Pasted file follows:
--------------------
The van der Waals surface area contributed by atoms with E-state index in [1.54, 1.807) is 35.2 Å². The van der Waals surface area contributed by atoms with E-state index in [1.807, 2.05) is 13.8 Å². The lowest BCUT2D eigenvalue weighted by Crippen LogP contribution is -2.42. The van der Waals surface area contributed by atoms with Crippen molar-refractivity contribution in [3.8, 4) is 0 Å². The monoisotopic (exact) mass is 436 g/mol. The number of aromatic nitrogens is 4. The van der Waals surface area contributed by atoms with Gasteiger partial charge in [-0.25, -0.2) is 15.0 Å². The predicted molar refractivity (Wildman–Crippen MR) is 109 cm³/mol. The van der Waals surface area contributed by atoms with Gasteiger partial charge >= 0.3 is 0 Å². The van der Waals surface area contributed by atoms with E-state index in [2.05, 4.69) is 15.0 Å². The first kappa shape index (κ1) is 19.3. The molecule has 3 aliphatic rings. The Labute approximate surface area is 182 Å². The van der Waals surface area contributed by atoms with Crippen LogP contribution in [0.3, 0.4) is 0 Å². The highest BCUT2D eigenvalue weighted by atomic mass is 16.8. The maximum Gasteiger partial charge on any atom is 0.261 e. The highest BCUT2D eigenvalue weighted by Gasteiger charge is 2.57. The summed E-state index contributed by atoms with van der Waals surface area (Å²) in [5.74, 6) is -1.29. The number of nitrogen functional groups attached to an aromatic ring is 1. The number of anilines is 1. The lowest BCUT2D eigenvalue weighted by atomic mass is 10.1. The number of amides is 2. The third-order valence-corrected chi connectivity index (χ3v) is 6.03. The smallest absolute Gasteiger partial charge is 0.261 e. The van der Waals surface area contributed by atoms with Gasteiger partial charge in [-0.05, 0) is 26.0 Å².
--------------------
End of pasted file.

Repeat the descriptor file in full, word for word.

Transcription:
The van der Waals surface area contributed by atoms with E-state index in [1.54, 1.807) is 35.2 Å². The van der Waals surface area contributed by atoms with E-state index in [1.807, 2.05) is 13.8 Å². The lowest BCUT2D eigenvalue weighted by Crippen LogP contribution is -2.42. The van der Waals surface area contributed by atoms with Crippen molar-refractivity contribution in [3.8, 4) is 0 Å². The monoisotopic (exact) mass is 436 g/mol. The number of aromatic nitrogens is 4. The van der Waals surface area contributed by atoms with Gasteiger partial charge in [-0.25, -0.2) is 15.0 Å². The predicted molar refractivity (Wildman–Crippen MR) is 109 cm³/mol. The van der Waals surface area contributed by atoms with Gasteiger partial charge >= 0.3 is 0 Å². The van der Waals surface area contributed by atoms with E-state index in [2.05, 4.69) is 15.0 Å². The first kappa shape index (κ1) is 19.3. The molecule has 3 aliphatic rings. The Labute approximate surface area is 182 Å². The van der Waals surface area contributed by atoms with Crippen LogP contribution in [0.3, 0.4) is 0 Å². The highest BCUT2D eigenvalue weighted by atomic mass is 16.8. The maximum Gasteiger partial charge on any atom is 0.261 e. The highest BCUT2D eigenvalue weighted by Gasteiger charge is 2.57. The summed E-state index contributed by atoms with van der Waals surface area (Å²) in [5.74, 6) is -1.29. The number of nitrogen functional groups attached to an aromatic ring is 1. The number of anilines is 1. The lowest BCUT2D eigenvalue weighted by atomic mass is 10.1. The number of amides is 2. The third-order valence-corrected chi connectivity index (χ3v) is 6.03. The smallest absolute Gasteiger partial charge is 0.261 e. The van der Waals surface area contributed by atoms with Gasteiger partial charge in [-0.05, 0) is 26.0 Å².